party if reasonable jurors could, and disregarding contrary
evidence unless reasonable jurors could not. Mann
Frankfort Stein & Lipp Advisors, Inc. v. Fielding,
289 S.W.3d 844, 848 (Tex. 2009). Because the trial
court's order does not specify the grounds for granting
summary judgment, we must affirm the summary judgment if any
of the theories presented to the trial court and preserved
for appellate review are meritorious. Provident Life
& Accident Ins. Co. v. Knott, 128 S.W.3d 211, 216
(Tex. 2003). The party moving for traditional summary
judgment must show that no genuine issue of material fact
exists and it is entitled to judgment as a matter of law.
Tex.R.Civ.P. 166a(c); see Mann Frankfort, 289 S.W.3d
at 848. In a no-evidence motion for summary judgment, the
nonmovant must present evidence that raises a genuine issue
of material fact on the challenged elements of its claim.
Tex.R.Civ.P. 166a(i); see Sw. Elec. Power Co. v.
Grant, 73 S.W.3d 211, 215 (Tex. 2002).
prevail on a claim for legal malpractice, "the client
must establish that (1) the lawyer owed a duty of care to the
client; (2) the lawyer breached that duty; and (3) the
lawyer's breach proximately caused damage to the
client." Rogers v. Zanetti, 518 S.W.3d 394, 400
(Tex. 2017); see Stanfield v. Neubaum, 494 S.W.3d
90, 96 (Tex. 2016). "In every case, the plaintiff must
supply a causal link between the attorney's alleged
negligence and the client's damages."
Rogers, 518 S.W.3d at 404. "A lawyer can be
negligent and yet cause no harm." Id. at 400.
"And, if the breach of a duty of care does not cause
harm, no valid claim for legal-malpractice exists."
Id. "[A]lthough causation is typically a
question of fact, it may be determined as a matter of law
when reasonable minds could not arrive at a different
conclusion." Id. at 401.
cause has two components: cause in fact and foreseeability.
Id. at 402. "Cause in fact must be established
by proof that (1) the negligent act or omission was a
substantial factor in bringing about the harm at issue, and
(2) absent the negligent act or omission ('but for'
the act or omission), the harm would not have occurred."
Akin, Gump, Strauss, Hauer & Feld, L.L.P. v.
Nat'l Dev. & Res. Corp., 299 S.W.3d 106, 122
(Tex. 2009); Rogers, 518 S.W.3d at 403 ("[O]ur
cause-in-fact standard requires not only that the act or
omission be a substantial factor but also that it be a
but-for cause of the injury or occurrence.").
Foreseeability "addresses the proper scope of a
defendant's legal responsibility for negligent conduct
that in fact caused harm" and "asks whether the
harm incurred should have been anticipated and whether policy
considerations should limit the consequences of a
defendant's conduct." Rogers, 519 S.W.3d at
402. "Causation must be proved, and conjecture, guess,
or speculation will not suffice as that proof."
Akin, Gump, Strauss, Hauer & Feld, L.L.P., 299
S.W.3d at 122.
of his first issue, Nelson argues that the trial court erred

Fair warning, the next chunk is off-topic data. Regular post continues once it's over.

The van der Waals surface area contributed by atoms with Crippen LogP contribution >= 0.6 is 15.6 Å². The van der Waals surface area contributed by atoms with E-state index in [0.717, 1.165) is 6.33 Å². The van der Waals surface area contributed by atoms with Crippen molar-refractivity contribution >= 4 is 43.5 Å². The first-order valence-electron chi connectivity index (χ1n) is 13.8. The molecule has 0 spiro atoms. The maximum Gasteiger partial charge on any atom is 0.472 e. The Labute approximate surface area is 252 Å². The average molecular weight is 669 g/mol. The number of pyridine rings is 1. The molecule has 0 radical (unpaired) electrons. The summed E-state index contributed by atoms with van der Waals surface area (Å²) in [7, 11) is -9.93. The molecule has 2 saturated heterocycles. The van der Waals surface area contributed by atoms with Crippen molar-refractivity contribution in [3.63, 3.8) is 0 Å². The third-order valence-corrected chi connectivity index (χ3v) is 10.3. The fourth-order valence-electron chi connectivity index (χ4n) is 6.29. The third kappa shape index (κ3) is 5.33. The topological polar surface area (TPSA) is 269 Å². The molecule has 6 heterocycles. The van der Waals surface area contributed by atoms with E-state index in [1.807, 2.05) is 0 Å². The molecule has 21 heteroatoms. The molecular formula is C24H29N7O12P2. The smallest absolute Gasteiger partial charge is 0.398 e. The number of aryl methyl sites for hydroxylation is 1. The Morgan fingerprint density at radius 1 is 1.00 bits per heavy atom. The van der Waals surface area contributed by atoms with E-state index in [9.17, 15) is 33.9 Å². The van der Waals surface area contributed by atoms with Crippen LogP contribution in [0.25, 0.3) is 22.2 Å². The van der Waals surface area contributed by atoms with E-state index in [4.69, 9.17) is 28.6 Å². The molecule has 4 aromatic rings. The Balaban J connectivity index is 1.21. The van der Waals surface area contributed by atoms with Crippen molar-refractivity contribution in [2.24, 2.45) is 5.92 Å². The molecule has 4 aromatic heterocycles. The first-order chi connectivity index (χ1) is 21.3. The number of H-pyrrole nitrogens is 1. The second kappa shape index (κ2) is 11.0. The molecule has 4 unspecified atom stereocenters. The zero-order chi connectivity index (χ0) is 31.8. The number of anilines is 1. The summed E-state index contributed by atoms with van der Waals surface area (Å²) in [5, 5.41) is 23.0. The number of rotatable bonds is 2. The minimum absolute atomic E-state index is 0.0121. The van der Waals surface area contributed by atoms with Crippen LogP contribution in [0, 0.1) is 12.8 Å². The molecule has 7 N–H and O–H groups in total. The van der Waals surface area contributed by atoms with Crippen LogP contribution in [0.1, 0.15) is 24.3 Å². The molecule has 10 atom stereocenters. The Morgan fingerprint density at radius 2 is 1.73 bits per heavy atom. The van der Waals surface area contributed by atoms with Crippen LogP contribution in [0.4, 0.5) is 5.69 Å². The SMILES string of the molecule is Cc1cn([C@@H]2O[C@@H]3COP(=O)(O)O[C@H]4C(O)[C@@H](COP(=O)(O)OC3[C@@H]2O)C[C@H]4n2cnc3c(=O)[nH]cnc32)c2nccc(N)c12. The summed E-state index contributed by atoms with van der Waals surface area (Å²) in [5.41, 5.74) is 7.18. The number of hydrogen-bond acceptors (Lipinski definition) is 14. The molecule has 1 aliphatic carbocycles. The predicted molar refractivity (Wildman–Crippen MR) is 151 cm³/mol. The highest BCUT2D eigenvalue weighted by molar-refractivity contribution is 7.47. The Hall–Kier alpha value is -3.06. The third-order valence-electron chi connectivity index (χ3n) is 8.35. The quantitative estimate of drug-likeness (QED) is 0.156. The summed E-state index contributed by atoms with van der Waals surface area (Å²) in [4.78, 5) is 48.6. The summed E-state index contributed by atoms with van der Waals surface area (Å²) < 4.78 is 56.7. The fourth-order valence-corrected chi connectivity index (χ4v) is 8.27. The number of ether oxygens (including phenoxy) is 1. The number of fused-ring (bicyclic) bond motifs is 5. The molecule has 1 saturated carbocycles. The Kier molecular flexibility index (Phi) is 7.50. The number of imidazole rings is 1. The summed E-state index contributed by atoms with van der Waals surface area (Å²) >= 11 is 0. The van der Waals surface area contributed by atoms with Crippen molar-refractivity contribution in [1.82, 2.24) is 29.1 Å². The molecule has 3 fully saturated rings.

in granting no-evidence summary judgment because he produced
more than a scintilla of evidence of causation. Nelson
contends that he testified that-"had the lawyers advised
him properly" and told him that "the Article VIII
appraisal process did not apply"-he would have
"flipped the deal" and, as a result, "pocketed
$10.8 million, " and opened a competing company. Nelson
also argues that his expert witness on causation, Jeff
Levinger, testified to proximate cause. He contends that,
taken together, the testimony by Nelson and Levinger
constitute more than a scintilla of evidence on causation.
The lawyers argue that the trial court properly granted
no-evidence summary judgment because Nelson did not submit
competent summary judgment evidence to raise a fact issue on
parties disagree about two issues: (1) what testimony-expert
or lay-the court could consider concerning causation and (2)
whether Nelson submitted more than a scintilla of evidence of
and Lay Testimony
lawyers contend that Nelson "does not dispute" that
expert testimony was required to establish causation and that
Nelson "relied solely" on the expert testimony of
attorney Jeff Levinger to establish causation. In response,
Nelson contends that the lawyers' "entire argument
on proximate cause is flawed because no expert testimony is
in a legal malpractice case, expert witness testimony is
required to rebut a defendant's motion for summary
judgment challenging the causation element."
Swaim, 530 S.W.3d at 679. "And when the causal
link is beyond the jury's common understanding, expert
testimony is necessary." Alexander v. Turtur &
Assocs., Inc., 146 S.W.3d 113, 119-20 (Tex. 2004). But
"[i]n some cases the client's testimony may
provide" the "causal link between the
attorney's negligence and the client's harm."
Id. at 119. Nelson argues that, if he proves a
breach of the standard of care, "proximate cause becomes
a factual matter (Nelson would have flipped the deal and
Ahuja would have funded it) within the understanding of an
average juror." And he contends that, because other
expert testimony proves breach of the standard of care,
"lay testimony from Nelson and Ahuja establishes
causation[.]" Nelson cites Streber v. Hunter,
221 F.3d 701, 726-27 (5th Cir. 2000), as authority for this
Streber is distinguishable. In Streber, a
jury found attorneys liable for legal malpractice and other
claims based on attorneys' tax advice and advice not to
settle litigation. Id. at 717. Considering the
malpractice claim on appeal, the court agreed with the
client's contention that "[a]ny rational juror, who
could do simple math, could understand that [the client] was
severely damaged as a direct result of [the attorneys'
actions]." Id. at 726. The court concluded
that, in that case, where an expert established negligence
and breach of fiduciary duties, "lay testimony was
sufficient to establish causation." Id. The
court noted that several witnesses testified that the client
would have paid the tax but did not pay it "based solely
on her attorneys' advice[, ]" the client testified
that she would have settled but did not because of her
attorneys' advice, and the client testified as to the
"specific financial losses failing to settle caused
her." Id. at 727. The court concluded ...